In choosing the title The Gutenberg Elegies, Sven Birkerts immediately announces the tone as well as the subject of his collection of essays on, as the subtitle specifies, “the fate of reading in an electronic age.” Throughout his series of critical analyses and autobiographical tales, he nostalgically mourns the decay of print culture and the low ebb of what had been a centuries-long ascendancy of literacy.
Yet he is luckier than most elegists: While he laments, he feels a heartbeat. His beloved subject, though weak, still lives. Birkerts’ task, then, is not only to mourn but also to mobilize against what he hopes will be a preventable murder. His insistent warning is that modern culture is filled with smoking guns, in the form of phosphorescent screens (televisions, computer displays, video games), aimed, whether intentionally or not, at eliminating, not enhancing, what has traditionally been defined as human creativity and consciousness.
It is ironic that Birkerts begins by striking the pose of the alienated prophet. Far from being a solitary voice in the wilderness, Birkerts is instantly recognizable as part of a chorus of critics who complain of the decline of humanistic, print-based education—our best hope, they would argue, for a society of independent but democratic, cultured, and compassionate citizens—and whose particular complaints focus on the way electronic technology and especially electronic media inevitably create a glutinous and thoroughly undesirable mass mind and mass society. Birkerts’ contribution to the debates on cultural literacy and the powers of modern technology is a renewed sense of urgency, based on the reminder that arguments about what people read may be mere quibbles until it is determined whether the next generations will read at all.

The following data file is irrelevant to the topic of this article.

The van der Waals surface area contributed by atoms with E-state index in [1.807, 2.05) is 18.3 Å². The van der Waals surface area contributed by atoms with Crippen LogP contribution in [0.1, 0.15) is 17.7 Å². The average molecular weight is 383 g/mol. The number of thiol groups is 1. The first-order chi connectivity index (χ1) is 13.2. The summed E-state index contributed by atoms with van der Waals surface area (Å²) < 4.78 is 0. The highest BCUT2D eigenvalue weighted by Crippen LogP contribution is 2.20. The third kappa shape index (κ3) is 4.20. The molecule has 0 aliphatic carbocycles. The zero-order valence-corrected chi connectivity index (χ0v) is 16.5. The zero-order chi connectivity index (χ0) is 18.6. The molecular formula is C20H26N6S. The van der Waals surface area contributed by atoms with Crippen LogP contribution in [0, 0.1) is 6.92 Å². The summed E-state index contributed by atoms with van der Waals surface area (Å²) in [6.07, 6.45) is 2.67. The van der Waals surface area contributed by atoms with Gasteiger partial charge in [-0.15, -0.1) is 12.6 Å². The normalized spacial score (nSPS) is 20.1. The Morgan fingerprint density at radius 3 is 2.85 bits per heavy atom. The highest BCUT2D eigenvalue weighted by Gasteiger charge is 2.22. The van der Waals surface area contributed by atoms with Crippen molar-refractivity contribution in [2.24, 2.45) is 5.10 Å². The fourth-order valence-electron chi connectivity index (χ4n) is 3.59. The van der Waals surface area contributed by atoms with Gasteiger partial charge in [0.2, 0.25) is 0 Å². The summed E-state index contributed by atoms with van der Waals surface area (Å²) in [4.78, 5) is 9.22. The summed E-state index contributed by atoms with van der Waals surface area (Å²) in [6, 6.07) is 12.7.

Birkerts’ unstated antagonist throughout much of the book, Marshall McLuhan, is also in a curious way his model, encouraging a relentless study of the various and subtle ways that each medium affects consciousness and transforms mental and social interactions in its distinctive way. Humans shape their media and then are shaped by those media, McLuhan said repeatedly, and this infinitely rich proposition—which is also highly arguable and in need of constant refinement and careful application—is at the foundation of Birkerts’ critical methodology. Yet he radically disagrees with McLuhan’s vision of the primary effects of print and electronic media. McLuhan, in effect, wrote his own elegy on the age of print, titled The Gutenberg Galaxy (1962). Nothing was more certain to McLuhan than the fact that the age of what he called “typographic man” was coming to an end, but while he knew full well that this would prompt a great crisis—a crisis that Birkerts chronicles—he welcomed the new age of electronic media, which promised an end to the rigidity, isolation, blinkered vision, and essential melancholy of print and a new age of multisensory knowledge, depth experience, and retribalization into what he called a “global village.”
It is uncanny how much Birkerts adopts from McLuhan, echoing key parts of his vocabulary and conceptual frame, but basically turning him upside down. Like McLuhan, he is both a phenomenologist and a sociologist of reading, interested in examining the cognitive, emotional, and social consequences of literacy, and he agrees that the act of reading requires and reinforces analysis and privacy. From this point, however, they part company. For Birkerts this privacy is not an unwelcome banishment from the full range of human activity but rather an oasis that nourishes, if not creates, both self and soul. In a very real sense, Birkerts’ premise is “I read, therefore I am,” and much of his book is occupied with extended descriptions of how “the effort of engaging a book shows a desire to actualize and augment certain inner powers.”
Three chapters, carefully positioned at the exact center of the book, celebrate reading (not electronic media, as McLuhan would have it) as a realm of experience in depth, imaginative play, and ultimate connectedness. “Paging the Self: Privacies of Reading” nicely describes how characters are textualized, captured in the pages of a book, but then set free in a process of reading that also calls out to and shapes the developing self of an active reader. “The Shadow Life of Reading” first acknowledges but then dissolves the differences between what one reads and what one experiences in “real” life, suggesting that all memories are traces of communications and communions and that powerful experiences of reading not only alert readers to the vitality of life but also help diminish the “sense of irreconcilable otherness” that divides the individual from other people, other time periods, other cultures. “From the Window of a Train” asserts that books are the archetypal “cool” medium, inviting, even necessitating,...
(The entire section is 2019 words.)